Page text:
Virgin Atlantic: Another Sinking Ship?


  • Worldwide airline revenue is expected to plunge by half from 2019 levels, worst in the history of aviation industry
  • Virgin Atlantic is the latest in string to file for bankruptcy protection


COVID-19 pandemic has left many companies from an array of different industries on the verge of extinction. Amongst all, the aviation industry has been one of the hardest hit, with companies suffering from their worst downturn ever. Revenue for various airlines around the globe has dropped significantly as passenger demand has plummeted to lowest level ever. As per IATA (International Air Transport Association), revenue of all commercial airlines worldwide is expected to shrink as low as 50% in 2020 as compared to pre-COVID level.


As the pandemic continues to importune industries worldwide, airlines, amidst travel bans and safety concern, have been downsizing operations resulting in bailouts, thousands of job losses and even bankruptcies. Since the start of 2020, the airline industry has seen multiple bankruptcies, including Avianca, Latam, Aeromexico, RavnAir, and Flybe. The latest victim of novel coronavirus is Virgin Atlantic, a British airline founded by Richard Branson, that has filed for bankruptcy protection in the United States on August 4, 2020.

This U.K. based airline is primarily a long-haul full-service carrier which focuses on international routes between the United Kingdom and other parts of the world. The airline is seeking protection under “Chapter 15 of the US Bankruptcy Code”, which allows companies to continue their operations and have both U.S. and foreign investors and lenders. It provides a mechanism for foreign companies undergoing bankruptcy proceedings in their origin country to access the U.S. court system. In that way, it enables a foreign debtor to shield assets in the country.

Technically, Virgin Atlantic’s financial stress started even before the outbreak of the virus. For last two years, 2017 and 2018, it reported net loss despite growth in number of aircrafts and revenue. The airline lost nearly USD 78 million (£60 million) on revenue of USD 3.6 billion (£2.8 billion) in 2018 and lost nearly USD 100 million (£80 million) on revenue of USD 3.4 billion (£2.6 billion) in 2017. The company's Atlantic airline had also previously asked the British government for a bailout of nearly USD 655 million (£500 million) but ministers rejected the request. Things got worse when the global lockdown forced it to suspend all passenger flights in April and it had only resumed flights in July. Now the carrier has already laid off nearly 3,500 (roughly 30%) of its workforce and closed its base at London's Gatwick airport. The airline is now undergoing a liquidity crisis.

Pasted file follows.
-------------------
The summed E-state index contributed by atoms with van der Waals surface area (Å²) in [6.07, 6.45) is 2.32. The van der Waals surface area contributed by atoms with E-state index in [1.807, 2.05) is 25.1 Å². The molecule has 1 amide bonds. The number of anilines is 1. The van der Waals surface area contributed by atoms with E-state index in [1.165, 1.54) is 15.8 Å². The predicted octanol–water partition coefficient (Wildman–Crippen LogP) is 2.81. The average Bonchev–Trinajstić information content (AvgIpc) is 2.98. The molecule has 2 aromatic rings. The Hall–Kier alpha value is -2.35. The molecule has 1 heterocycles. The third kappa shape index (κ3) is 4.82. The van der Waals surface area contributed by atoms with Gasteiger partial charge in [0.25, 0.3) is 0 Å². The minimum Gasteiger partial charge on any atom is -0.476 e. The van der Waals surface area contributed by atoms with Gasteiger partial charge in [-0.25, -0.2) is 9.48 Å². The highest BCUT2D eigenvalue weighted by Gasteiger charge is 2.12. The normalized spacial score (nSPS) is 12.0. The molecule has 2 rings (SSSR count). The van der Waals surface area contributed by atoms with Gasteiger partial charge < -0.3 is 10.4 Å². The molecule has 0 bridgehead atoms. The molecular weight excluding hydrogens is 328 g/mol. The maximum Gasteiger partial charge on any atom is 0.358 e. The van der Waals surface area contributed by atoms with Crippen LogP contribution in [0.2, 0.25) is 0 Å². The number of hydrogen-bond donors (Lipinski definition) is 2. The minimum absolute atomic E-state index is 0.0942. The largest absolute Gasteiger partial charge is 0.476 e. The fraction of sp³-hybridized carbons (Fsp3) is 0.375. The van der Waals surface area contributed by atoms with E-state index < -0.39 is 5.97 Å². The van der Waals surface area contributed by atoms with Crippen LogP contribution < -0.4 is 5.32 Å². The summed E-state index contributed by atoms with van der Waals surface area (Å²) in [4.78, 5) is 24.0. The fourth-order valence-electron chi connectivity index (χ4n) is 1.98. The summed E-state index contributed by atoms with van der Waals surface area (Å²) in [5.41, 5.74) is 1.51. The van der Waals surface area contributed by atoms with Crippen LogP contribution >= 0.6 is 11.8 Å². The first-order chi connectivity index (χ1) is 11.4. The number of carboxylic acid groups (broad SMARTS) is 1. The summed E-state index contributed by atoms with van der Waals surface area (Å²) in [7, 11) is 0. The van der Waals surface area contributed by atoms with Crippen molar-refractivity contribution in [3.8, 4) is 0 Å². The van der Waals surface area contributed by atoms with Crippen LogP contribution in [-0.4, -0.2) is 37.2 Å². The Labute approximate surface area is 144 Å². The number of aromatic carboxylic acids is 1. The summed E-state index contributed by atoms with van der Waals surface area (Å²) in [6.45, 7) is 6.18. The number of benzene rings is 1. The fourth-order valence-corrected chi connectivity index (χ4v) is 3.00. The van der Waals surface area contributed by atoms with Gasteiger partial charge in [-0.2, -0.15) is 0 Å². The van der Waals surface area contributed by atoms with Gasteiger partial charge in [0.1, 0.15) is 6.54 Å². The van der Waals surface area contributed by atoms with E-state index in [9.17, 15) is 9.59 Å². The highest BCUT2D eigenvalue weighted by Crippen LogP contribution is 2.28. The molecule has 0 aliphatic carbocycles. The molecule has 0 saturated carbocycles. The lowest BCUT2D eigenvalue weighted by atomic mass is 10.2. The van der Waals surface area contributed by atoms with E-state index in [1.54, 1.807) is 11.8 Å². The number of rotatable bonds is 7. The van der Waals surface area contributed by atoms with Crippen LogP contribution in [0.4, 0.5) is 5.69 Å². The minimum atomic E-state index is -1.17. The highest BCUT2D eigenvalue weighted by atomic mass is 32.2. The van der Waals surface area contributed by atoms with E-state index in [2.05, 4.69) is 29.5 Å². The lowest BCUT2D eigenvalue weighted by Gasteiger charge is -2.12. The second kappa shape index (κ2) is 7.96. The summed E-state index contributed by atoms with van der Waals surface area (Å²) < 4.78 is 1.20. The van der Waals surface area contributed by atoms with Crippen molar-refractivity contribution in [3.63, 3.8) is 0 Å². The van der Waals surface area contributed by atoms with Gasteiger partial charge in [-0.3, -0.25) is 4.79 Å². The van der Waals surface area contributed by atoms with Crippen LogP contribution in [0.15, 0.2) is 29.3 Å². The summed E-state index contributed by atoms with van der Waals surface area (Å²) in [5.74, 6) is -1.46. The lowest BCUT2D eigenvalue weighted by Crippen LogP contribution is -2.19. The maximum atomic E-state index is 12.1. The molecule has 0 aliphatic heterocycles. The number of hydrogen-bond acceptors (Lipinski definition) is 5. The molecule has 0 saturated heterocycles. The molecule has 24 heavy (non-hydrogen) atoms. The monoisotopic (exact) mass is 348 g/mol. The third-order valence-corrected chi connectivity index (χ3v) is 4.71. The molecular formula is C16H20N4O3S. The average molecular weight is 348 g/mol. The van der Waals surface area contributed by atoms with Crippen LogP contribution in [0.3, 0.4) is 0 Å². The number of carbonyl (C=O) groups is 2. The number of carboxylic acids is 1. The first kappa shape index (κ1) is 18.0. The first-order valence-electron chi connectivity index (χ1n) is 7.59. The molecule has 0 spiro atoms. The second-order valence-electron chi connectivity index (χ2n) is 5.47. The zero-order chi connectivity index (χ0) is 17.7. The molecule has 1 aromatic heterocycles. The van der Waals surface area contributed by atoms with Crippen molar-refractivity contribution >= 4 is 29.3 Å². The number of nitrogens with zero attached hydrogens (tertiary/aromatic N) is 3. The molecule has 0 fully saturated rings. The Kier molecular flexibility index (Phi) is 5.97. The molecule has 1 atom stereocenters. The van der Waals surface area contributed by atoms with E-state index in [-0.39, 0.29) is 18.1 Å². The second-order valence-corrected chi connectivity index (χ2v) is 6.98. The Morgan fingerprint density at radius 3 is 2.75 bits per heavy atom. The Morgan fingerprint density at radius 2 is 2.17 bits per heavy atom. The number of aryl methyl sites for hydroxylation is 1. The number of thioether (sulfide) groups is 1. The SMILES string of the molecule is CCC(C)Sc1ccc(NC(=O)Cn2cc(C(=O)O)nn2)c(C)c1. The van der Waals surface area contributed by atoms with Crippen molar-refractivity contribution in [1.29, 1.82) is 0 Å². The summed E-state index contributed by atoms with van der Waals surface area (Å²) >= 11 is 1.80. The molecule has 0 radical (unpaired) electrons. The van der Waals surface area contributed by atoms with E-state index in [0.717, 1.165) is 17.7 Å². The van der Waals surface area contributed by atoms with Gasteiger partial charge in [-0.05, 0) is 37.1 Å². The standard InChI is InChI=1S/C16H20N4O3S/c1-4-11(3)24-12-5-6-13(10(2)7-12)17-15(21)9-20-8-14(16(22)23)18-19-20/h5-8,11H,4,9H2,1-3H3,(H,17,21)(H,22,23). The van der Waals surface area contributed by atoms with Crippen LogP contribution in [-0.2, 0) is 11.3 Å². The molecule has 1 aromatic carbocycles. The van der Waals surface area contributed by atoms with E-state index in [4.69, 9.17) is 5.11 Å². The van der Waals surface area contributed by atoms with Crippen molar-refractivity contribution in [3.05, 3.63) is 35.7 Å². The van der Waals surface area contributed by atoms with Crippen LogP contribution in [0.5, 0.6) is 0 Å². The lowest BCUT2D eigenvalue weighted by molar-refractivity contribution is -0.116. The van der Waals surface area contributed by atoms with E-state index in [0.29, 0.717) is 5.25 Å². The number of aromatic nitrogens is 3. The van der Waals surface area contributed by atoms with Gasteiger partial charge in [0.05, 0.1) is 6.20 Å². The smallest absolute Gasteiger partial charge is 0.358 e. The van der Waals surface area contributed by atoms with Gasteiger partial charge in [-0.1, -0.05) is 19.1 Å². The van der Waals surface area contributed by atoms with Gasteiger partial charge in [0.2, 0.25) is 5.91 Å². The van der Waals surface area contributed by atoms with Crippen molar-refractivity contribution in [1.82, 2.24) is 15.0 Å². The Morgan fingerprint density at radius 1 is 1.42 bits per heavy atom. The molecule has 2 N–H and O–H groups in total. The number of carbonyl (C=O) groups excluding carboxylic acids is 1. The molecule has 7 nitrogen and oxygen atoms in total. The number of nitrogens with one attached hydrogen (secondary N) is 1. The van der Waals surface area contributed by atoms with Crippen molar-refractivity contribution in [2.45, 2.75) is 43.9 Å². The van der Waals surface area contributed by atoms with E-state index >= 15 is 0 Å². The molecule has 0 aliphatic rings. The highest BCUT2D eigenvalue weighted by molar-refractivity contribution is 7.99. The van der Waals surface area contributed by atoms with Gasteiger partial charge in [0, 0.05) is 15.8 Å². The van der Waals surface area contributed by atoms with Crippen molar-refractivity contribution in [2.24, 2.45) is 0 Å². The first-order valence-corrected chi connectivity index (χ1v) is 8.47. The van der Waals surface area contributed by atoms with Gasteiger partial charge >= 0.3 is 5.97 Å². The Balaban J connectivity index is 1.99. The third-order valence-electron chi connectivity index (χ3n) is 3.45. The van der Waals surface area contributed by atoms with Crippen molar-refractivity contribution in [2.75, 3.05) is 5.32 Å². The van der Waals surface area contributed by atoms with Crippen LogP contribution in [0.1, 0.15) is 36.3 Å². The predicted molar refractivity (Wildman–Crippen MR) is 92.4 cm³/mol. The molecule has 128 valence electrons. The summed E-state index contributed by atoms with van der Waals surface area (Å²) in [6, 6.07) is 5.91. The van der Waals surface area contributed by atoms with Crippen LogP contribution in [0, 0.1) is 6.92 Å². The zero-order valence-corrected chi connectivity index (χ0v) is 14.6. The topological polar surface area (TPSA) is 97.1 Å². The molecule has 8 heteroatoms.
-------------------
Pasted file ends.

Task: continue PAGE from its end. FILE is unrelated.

The company, which is 51% owned by Virgin group and remaining 49% by Delta Air Lines, is seeking protection from creditors under Chapter 15 of US Bankruptcy Code and also unveiled a recapitalization plan that would be deployed over 18 months. The company had nearly USD 725 million debt (£556 million) on the books in 2018 and is seeking to negotiate a USD 1.6 billion (£1.2 billion) refinancing deal with its investors and creditors to secure its future. The deal includes injection of nearly USD 260 million (£200 million) by Virgin group apart from nearly USD 221 million (£170 million) funding from Davidson Kempner Capital Management, a US hedge fund; nearly USD 590 million (£450 million) deferment of payments to creditors and nearly USD 522 million (£400 million) payment delays or waivers from holding company Virgin group and co-owner Delta Air Line. Owner Branson is also looking to shed his stake, fully or partially, as a part of the deal.

This restructuring and fresh funding is very critical to the company. As per the airline, without this, its cash flow will drop significantly, and it would run out of cash altogether by the last week of September 2020.  As per company’s officials, without a "solvent recapitalisation", the company would be left with no choice but to wind down business and go for administration in mid-September 2020.

This airline carrier is not the first company which is seeking court protection, Virgin’s sister airline, Virgin Australia has already filed for Chapter 15 protection in the US and a voluntary administration in its home country Australia. It has also planned to lay off nearly 30% of its staff.

As the COVID cases continue to surge, in the US and many other countries, people are still reluctant to go out freely as against the pre-covid scenario. Without mass availability of proper medication and vaccination, we may see another wave of lockdown. With the lack of consumer confidence, closure of borders and shutdowns within and between countries, many industries continue to face tough time with major hits continuing to be hospitality, travel and aviation. As per IATA, global air travel is not likely to fully recover from the downturn until 2024 wherein airlines around the globe, are hit hard due to severe drop in all types of air travel, whether domestic or international, business or leisure travel. With Virgin Atlantic being the latest victim, the world may see more companies in the sector going out of the business and filing for bankruptcies in coming months.

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